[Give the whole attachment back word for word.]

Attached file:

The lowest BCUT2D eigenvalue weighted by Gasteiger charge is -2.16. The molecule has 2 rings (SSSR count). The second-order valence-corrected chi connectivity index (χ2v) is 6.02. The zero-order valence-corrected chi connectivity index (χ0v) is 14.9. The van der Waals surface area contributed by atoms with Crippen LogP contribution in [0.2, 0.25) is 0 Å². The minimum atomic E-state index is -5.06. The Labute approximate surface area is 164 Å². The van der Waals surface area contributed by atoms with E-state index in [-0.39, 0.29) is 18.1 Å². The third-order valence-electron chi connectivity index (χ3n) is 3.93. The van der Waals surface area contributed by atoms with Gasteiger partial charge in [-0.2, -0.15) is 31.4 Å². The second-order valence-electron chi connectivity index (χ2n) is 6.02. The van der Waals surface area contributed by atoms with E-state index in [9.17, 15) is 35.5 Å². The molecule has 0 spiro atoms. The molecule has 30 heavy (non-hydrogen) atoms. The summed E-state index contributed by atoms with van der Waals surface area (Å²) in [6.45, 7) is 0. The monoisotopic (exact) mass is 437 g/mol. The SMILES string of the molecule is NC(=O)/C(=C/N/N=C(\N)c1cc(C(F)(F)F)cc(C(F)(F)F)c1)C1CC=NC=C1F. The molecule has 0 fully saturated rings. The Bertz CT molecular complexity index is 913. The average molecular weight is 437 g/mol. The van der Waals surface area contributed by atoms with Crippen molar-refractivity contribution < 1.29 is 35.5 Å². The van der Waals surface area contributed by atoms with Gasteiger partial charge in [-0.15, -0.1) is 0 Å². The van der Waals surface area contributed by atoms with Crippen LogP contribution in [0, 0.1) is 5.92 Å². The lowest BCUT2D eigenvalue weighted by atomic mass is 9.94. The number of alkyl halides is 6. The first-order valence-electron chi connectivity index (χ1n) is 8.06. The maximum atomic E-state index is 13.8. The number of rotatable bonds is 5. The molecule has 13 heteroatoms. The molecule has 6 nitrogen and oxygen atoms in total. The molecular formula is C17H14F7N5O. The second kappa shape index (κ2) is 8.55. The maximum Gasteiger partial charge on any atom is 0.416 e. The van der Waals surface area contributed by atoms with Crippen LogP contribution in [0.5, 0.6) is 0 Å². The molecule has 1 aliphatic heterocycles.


The lowest BCUT2D eigenvalue weighted by Gasteiger charge is -2.16. The molecule has 2 rings (SSSR count). The second-order valence-corrected chi connectivity index (χ2v) is 6.02. The zero-order valence-corrected chi connectivity index (χ0v) is 14.9. The van der Waals surface area contributed by atoms with Crippen LogP contribution in [0.2, 0.25) is 0 Å². The minimum atomic E-state index is -5.06. The Labute approximate surface area is 164 Å². The van der Waals surface area contributed by atoms with E-state index in [-0.39, 0.29) is 18.1 Å². The third-order valence-electron chi connectivity index (χ3n) is 3.93. The van der Waals surface area contributed by atoms with Gasteiger partial charge in [-0.2, -0.15) is 31.4 Å². The second-order valence-electron chi connectivity index (χ2n) is 6.02. The van der Waals surface area contributed by atoms with E-state index in [9.17, 15) is 35.5 Å². The molecule has 0 spiro atoms. The molecule has 30 heavy (non-hydrogen) atoms. The summed E-state index contributed by atoms with van der Waals surface area (Å²) in [6.45, 7) is 0. The monoisotopic (exact) mass is 437 g/mol. The SMILES string of the molecule is NC(=O)/C(=C/N/N=C(\N)c1cc(C(F)(F)F)cc(C(F)(F)F)c1)C1CC=NC=C1F. The molecule has 0 fully saturated rings. The Bertz CT molecular complexity index is 913. The average molecular weight is 437 g/mol. The van der Waals surface area contributed by atoms with Crippen molar-refractivity contribution < 1.29 is 35.5 Å². The van der Waals surface area contributed by atoms with Gasteiger partial charge in [-0.15, -0.1) is 0 Å². The van der Waals surface area contributed by atoms with Crippen LogP contribution in [0, 0.1) is 5.92 Å². The lowest BCUT2D eigenvalue weighted by atomic mass is 9.94. The number of alkyl halides is 6. The first-order valence-electron chi connectivity index (χ1n) is 8.06. The maximum atomic E-state index is 13.8. The number of rotatable bonds is 5. The molecule has 13 heteroatoms. The molecule has 6 nitrogen and oxygen atoms in total. The molecular formula is C17H14F7N5O. The second kappa shape index (κ2) is 8.55. The maximum Gasteiger partial charge on any atom is 0.416 e. The van der Waals surface area contributed by atoms with Crippen LogP contribution in [0.5, 0.6) is 0 Å². The molecule has 1 aliphatic heterocycles.